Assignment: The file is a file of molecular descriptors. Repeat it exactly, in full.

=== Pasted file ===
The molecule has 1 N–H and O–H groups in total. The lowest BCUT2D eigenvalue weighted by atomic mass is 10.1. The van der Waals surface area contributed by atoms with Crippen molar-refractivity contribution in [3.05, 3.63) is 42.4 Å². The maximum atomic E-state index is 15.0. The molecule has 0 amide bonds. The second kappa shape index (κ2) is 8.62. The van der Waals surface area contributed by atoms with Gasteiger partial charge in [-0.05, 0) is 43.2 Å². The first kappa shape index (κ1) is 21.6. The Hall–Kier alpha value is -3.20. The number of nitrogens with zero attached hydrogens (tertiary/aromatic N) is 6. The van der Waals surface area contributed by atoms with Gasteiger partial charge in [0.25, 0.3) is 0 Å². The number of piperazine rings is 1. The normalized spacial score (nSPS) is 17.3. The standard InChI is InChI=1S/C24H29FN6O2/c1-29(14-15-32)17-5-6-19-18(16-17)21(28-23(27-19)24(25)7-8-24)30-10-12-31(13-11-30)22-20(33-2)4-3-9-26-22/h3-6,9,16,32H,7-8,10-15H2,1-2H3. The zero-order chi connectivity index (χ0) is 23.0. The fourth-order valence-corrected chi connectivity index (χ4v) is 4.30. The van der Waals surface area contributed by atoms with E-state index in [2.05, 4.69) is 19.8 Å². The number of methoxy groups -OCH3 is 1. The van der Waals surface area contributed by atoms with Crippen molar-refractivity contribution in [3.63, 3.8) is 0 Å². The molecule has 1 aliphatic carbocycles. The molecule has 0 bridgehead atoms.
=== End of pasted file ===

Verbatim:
The molecule has 1 N–H and O–H groups in total. The lowest BCUT2D eigenvalue weighted by atomic mass is 10.1. The van der Waals surface area contributed by atoms with Crippen molar-refractivity contribution in [3.05, 3.63) is 42.4 Å². The maximum atomic E-state index is 15.0. The molecule has 0 amide bonds. The second kappa shape index (κ2) is 8.62. The van der Waals surface area contributed by atoms with Gasteiger partial charge in [-0.05, 0) is 43.2 Å². The first kappa shape index (κ1) is 21.6. The Hall–Kier alpha value is -3.20. The number of nitrogens with zero attached hydrogens (tertiary/aromatic N) is 6. The van der Waals surface area contributed by atoms with Gasteiger partial charge in [0.25, 0.3) is 0 Å². The number of piperazine rings is 1. The normalized spacial score (nSPS) is 17.3. The standard InChI is InChI=1S/C24H29FN6O2/c1-29(14-15-32)17-5-6-19-18(16-17)21(28-23(27-19)24(25)7-8-24)30-10-12-31(13-11-30)22-20(33-2)4-3-9-26-22/h3-6,9,16,32H,7-8,10-15H2,1-2H3. The zero-order chi connectivity index (χ0) is 23.0. The fourth-order valence-corrected chi connectivity index (χ4v) is 4.30. The van der Waals surface area contributed by atoms with E-state index in [2.05, 4.69) is 19.8 Å². The number of methoxy groups -OCH3 is 1. The van der Waals surface area contributed by atoms with Crippen molar-refractivity contribution in [3.63, 3.8) is 0 Å². The molecule has 1 aliphatic carbocycles. The molecule has 0 bridgehead atoms.